Inequality narratives, also the ones based on statistics and quantitative models have the power to affect inequality perceptions and can hence be used to frame and shape inequality debates. Therefore, inequality representations are never neutral in terms of their effect on opinions and policy demand for reducing -or not - inequalities.
If on one hand, many studies have focused on the opinion of the experts and policymakers, on the other hand, relatively little work has been done on how the general population perceives inequalities, debates about them and activates to reduce them (Morrison et al., 2015; Amiel & Cowell, 1999).
The complex interaction between inequality research and its outputs (reports, statistics, articles), collective inequality perceptions and narratives, and inequality policies make it a unique field of study for an AI project that focuses on understanding human narratives and argumentation dynamics. Thanks to the integration of inequality information from reports, statistical data, and social media, like Twitter, the MUHAI project will take the first steps towards the mapping of the European inequality debate and its narratives. This, to see which opinions and narrative strategies, concerning specific types of inequality, have attracted the attention of the media, citizens and policymakers, at a specific time.
Moreover, the coronavirus pandemic has raised a new critical issue: the need to address the systemic relationship between risks distribution and inequality. Inequalities in the distribution of specific risks (e.g., Covid-19 health risks and vaccination risks), being based on expected rather than revealed differences, are particularly difficult to identify, commensurate and mitigate with respect to more “visible” forms of inequality (e.g., income and health inequality). As a result, EU citizens and policymakers are potentially more easily prone to biases and misinterpretations when having to understand and debate about the former inequalities. Therefore, by capturing, interpreting and mapping online inequality narratives, MUHAI’s observatory will also be able to highlight in which terms different types of inequalities are (mis)perceived and socially amplified by EU media and citizens.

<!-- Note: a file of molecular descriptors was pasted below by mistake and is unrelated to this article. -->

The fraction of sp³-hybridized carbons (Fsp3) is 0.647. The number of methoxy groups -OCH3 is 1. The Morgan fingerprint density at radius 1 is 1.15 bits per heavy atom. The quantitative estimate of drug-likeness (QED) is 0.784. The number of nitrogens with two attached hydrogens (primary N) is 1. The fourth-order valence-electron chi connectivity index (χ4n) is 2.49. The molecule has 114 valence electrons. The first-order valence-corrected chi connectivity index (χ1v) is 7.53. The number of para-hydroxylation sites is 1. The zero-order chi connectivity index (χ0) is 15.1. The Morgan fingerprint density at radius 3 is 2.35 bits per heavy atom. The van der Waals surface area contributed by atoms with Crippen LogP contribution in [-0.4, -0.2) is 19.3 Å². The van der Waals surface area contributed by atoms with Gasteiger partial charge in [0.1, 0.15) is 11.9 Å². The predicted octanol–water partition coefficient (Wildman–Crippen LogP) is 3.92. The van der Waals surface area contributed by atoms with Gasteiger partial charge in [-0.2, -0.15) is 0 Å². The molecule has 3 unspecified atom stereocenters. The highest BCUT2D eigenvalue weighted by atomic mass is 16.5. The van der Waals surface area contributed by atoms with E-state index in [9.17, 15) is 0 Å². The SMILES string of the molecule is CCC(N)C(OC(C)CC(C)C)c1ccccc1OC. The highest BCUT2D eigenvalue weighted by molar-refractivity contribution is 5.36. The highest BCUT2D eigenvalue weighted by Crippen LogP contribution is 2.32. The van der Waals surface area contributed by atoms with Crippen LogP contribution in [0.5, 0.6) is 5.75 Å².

Coleman, J. S. (1974). Inequality, sociology, and moral philosophy. American Journal of Sociology, 80(3), 739-764.
Strathern, M. (1997). ‘Improving ratings’: audit in the British University system. European review, 5(3), 305-321.
Bell, D. (1999). The power of narrative. Legal Stud. F., 23, 315.
Morrison, J., Pons-Vigués, M., Díez, E., Pasarin, M. I., Salas-Nicás, S., & Borrell, C. (2015). Perceptions and beliefs of public policymakers in a Southern European city. International journal for equity in health, 14(1), 1-10.
Amiel, Y., & Cowell, F. (1999). Thinking about inequality: Personal judgment and income distributions. Cambridge University Press.
Simon, P., Piché, V., & Gagnon, A. A. (2015). Social statistics and ethnic diversity: cross-national perspectives in classifications and identity politics (p. 244). Springer Nature.
Alesina, A., Michalopoulos, S., & Papaioannou, E. (2016). Ethnic inequality. Journal of Political Economy, 124(2), 428-488.